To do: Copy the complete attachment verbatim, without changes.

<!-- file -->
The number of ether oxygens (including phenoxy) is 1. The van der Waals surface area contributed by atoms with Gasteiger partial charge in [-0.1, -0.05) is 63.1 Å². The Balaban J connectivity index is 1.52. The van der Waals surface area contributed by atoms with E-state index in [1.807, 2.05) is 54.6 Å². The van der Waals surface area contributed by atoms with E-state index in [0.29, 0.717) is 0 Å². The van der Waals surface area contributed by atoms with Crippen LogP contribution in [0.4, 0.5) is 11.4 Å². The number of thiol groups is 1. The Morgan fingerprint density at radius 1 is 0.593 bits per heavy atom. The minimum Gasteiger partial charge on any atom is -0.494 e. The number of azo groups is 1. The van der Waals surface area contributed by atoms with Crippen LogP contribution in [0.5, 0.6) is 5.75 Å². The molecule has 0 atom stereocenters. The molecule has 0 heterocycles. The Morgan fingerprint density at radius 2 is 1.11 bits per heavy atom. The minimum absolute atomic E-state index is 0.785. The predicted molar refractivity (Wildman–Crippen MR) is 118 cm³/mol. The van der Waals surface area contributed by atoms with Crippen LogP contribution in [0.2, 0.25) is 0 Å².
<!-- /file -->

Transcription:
The number of ether oxygens (including phenoxy) is 1. The van der Waals surface area contributed by atoms with Gasteiger partial charge in [-0.1, -0.05) is 63.1 Å². The Balaban J connectivity index is 1.52. The van der Waals surface area contributed by atoms with E-state index in [1.807, 2.05) is 54.6 Å². The van der Waals surface area contributed by atoms with E-state index in [0.29, 0.717) is 0 Å². The van der Waals surface area contributed by atoms with Crippen LogP contribution in [0.4, 0.5) is 11.4 Å². The number of thiol groups is 1. The Morgan fingerprint density at radius 1 is 0.593 bits per heavy atom. The minimum Gasteiger partial charge on any atom is -0.494 e. The number of azo groups is 1. The van der Waals surface area contributed by atoms with Crippen LogP contribution in [0.5, 0.6) is 5.75 Å². The molecule has 0 atom stereocenters. The molecule has 0 heterocycles. The Morgan fingerprint density at radius 2 is 1.11 bits per heavy atom. The minimum absolute atomic E-state index is 0.785. The predicted molar refractivity (Wildman–Crippen MR) is 118 cm³/mol. The van der Waals surface area contributed by atoms with Crippen LogP contribution in [0.2, 0.25) is 0 Å².